On January 10, a unique study was published in the journal of Proceedings of the Royal Society B, and its integrated worldwide data showed how honeybees are this world’s most essential single pollinating species in natural ecosystems as well as a main contributor toward the functions of natural ecosystems.
This is the first analysis of its kind, and it was led by biologists from San Diego’s University of California. The results of this report, weaving together data from 80 networks of pollinator-plant interactions, identify honeybees as the most recurring visitor to flowers of non-crop plants—89 percent of the pollination networks in their native ranges and 61 percent in areas where humans introduced them.
According to this recent study, one in eight interactions between pollinators and non-agricultural plants is performed by honeybees, which is a serious feat considering there are tens of thousands of pollinators throughout the world. “Biologists have known for a while that honeybees are widespread and abundant—but with this study, we now see in quantitative terms that they are currently the most successful pollinators in the world,” says Keng-Lou James Hung, the study’s lead author, a former graduate student of UC San Diego’s biological sciences division, and now an Ohio State University postdoctoral researcher.
Honeybees, native to Southern Europe, the Middle East, and Africa, are now naturalized in most global ecosystems due to human intervention. Feral honeybee populations are fairly healthy all over the world, but the researchers noted that managed honeybee colonies are threatened by many factors, such as pesticides, habitat loss, climate change, parasites, and pathogens. “Although they appear to have a disproportionate impact on natural ecosystems, surprisingly we understand very little about the honeybee’s ecological effects in nonagricultural systems,” says co-author David Holway. “Looking to the future, this study raises a lot of new questions.”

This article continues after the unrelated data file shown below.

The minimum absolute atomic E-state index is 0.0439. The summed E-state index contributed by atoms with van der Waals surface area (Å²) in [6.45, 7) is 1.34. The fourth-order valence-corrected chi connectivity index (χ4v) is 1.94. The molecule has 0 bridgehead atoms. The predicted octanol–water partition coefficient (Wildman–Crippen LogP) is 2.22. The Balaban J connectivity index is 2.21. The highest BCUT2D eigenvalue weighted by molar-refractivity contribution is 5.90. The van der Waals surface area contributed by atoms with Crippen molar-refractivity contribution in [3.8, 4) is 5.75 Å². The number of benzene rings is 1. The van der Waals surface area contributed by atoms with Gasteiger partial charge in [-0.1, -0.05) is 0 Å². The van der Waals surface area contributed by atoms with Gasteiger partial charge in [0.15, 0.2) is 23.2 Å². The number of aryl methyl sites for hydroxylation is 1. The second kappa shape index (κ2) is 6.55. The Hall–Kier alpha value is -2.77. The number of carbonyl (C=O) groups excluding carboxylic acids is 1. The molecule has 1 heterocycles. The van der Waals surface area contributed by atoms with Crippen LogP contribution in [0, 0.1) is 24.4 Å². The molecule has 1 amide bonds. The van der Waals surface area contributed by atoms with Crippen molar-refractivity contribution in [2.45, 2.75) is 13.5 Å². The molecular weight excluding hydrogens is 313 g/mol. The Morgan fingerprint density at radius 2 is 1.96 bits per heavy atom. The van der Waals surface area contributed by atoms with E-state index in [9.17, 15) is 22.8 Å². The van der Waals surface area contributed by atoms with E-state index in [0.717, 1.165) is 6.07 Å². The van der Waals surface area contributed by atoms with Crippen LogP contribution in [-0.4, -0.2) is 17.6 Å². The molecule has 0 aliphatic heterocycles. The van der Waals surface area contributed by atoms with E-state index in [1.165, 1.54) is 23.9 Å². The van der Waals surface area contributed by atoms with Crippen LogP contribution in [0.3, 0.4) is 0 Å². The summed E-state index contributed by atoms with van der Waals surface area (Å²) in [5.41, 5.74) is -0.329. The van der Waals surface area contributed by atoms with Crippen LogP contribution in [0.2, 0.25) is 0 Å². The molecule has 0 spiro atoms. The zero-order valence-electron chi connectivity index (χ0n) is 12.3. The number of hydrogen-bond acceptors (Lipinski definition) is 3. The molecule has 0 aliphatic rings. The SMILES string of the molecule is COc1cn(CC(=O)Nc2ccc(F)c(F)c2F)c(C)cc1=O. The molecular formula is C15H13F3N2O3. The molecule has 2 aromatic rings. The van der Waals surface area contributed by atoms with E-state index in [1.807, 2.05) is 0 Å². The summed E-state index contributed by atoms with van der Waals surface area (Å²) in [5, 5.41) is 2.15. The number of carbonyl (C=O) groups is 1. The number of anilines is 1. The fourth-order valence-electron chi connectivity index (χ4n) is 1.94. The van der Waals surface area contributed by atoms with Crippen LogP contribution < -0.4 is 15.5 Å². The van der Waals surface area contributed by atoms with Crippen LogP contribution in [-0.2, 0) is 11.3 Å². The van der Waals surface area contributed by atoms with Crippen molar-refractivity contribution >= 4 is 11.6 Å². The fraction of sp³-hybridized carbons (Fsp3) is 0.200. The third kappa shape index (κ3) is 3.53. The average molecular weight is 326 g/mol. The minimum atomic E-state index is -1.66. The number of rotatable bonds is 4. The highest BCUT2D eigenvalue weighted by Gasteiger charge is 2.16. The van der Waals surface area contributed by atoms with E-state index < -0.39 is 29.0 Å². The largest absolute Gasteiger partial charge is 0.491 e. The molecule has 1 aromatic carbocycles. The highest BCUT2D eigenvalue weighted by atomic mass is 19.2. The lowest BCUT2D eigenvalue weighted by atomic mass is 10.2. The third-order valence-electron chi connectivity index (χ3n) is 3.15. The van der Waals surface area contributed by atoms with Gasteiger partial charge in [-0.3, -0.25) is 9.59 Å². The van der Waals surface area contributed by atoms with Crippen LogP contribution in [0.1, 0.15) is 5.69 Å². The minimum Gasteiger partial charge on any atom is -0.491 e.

In San Diego, for example, where honeybees aren’t native, they’re responsible for three quarters of the pollinating visits to the area’s native plants. This is true even though over 650 native bee species and other pollinating insects are in San Diego County. “The consequences of this phenomenon for both native plants that did not evolve with the honeybee and for populations of native insect pollinators is well worth studying,” says co-author Joshua Kohn.
Hung added, “Our study also nicely confirms something that pollination biologists have known for a long time—even in the presence of a highly abundant species that pollinates many plant species, we still need healthy populations of other pollinators for entire plant communities to receive adequate pollination services.”
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